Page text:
The Note 20 and S20 FE both feel surprisingly substantial in-hand, with just enough weight to avoid feeling like a toy while still sitting lighter than their glass and metal counterparts. It isn't quite up to the bludgeoning weapon standards of older plastic/polycarbonate Nokia phones like the Lumia 900, but these phones feel just as great as the pricier Galaxy S20+ and Note 20 Ultra they're based around.

Galaxy S20 FE in Cloud Mint

Source: Hayato Huseman / Android Central (Image credit: Source: Hayato Huseman / Android Central)

Of course, these plastic designs are a big contributor to the lower prices we're seeing lately. The S20 FE matches the S20+ nearly spec for spec, and it isn't just Samsung shifting to plastic. Google's Pixel A series has been a massive staple of the affordable smartphone space for the last year or so; the Pixel 4a 5G I recently reviewed has all of the same specs as the Pixel 5 and even features a larger screen, making only minor sacrifices like a 60Hz display and a plastic build to come in $200 cheaper.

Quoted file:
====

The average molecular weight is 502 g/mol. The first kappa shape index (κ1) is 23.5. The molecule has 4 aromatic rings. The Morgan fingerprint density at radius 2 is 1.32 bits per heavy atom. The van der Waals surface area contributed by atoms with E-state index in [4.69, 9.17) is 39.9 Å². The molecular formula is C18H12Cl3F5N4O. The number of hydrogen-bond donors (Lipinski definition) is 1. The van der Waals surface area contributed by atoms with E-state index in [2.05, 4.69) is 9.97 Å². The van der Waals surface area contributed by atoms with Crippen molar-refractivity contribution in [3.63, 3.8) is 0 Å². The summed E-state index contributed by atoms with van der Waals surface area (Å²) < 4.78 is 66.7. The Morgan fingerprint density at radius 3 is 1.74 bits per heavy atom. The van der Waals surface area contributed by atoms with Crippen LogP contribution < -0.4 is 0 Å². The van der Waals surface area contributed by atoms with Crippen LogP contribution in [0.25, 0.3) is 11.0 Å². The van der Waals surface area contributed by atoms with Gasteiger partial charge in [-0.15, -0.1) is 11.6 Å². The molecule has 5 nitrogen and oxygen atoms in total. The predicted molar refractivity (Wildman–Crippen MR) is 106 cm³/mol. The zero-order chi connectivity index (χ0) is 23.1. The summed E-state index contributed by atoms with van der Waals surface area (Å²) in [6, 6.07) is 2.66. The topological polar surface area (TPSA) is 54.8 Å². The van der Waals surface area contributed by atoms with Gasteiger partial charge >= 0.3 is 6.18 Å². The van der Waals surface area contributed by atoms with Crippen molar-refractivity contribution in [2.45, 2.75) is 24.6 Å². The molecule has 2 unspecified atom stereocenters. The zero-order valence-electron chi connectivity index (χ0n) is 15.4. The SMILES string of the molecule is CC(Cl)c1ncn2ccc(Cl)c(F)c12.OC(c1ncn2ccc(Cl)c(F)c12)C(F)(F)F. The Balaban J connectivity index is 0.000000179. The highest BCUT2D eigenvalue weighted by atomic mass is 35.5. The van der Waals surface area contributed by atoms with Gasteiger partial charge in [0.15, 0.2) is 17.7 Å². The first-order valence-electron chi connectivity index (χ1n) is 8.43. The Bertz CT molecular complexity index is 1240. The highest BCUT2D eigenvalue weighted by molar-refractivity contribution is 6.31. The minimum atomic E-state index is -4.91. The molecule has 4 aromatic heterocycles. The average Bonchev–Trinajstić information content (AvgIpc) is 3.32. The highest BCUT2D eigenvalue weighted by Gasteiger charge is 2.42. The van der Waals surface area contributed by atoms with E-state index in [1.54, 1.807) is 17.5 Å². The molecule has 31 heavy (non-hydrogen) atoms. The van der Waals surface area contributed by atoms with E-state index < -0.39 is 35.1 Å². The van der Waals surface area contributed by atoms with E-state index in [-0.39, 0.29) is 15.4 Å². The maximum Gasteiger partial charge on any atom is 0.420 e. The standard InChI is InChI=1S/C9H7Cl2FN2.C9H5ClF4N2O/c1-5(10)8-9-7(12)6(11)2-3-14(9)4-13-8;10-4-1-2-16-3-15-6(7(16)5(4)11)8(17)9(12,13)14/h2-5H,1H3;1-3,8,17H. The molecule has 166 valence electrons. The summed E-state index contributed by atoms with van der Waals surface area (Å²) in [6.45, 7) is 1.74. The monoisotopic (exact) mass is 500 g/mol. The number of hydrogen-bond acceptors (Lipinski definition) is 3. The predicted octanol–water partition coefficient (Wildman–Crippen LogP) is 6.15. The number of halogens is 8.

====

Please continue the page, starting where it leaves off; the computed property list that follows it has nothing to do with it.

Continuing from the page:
Plastic is also a great fit for wireless charging — even the aluminum-bodied Pixel 5 utilizes a small plastic section to circumvent metal's incompatibility with the standard. Unlike glass, you don't need to worry about a plastic body cracking in most cases, either.

At the start of 2020, I certainly didn't expect to be singing the praises of plastic of all things, but well, it's been a strange year. If plastic designs mean high-end phones at lower prices with more durable hardware and few trade-offs, sign me up.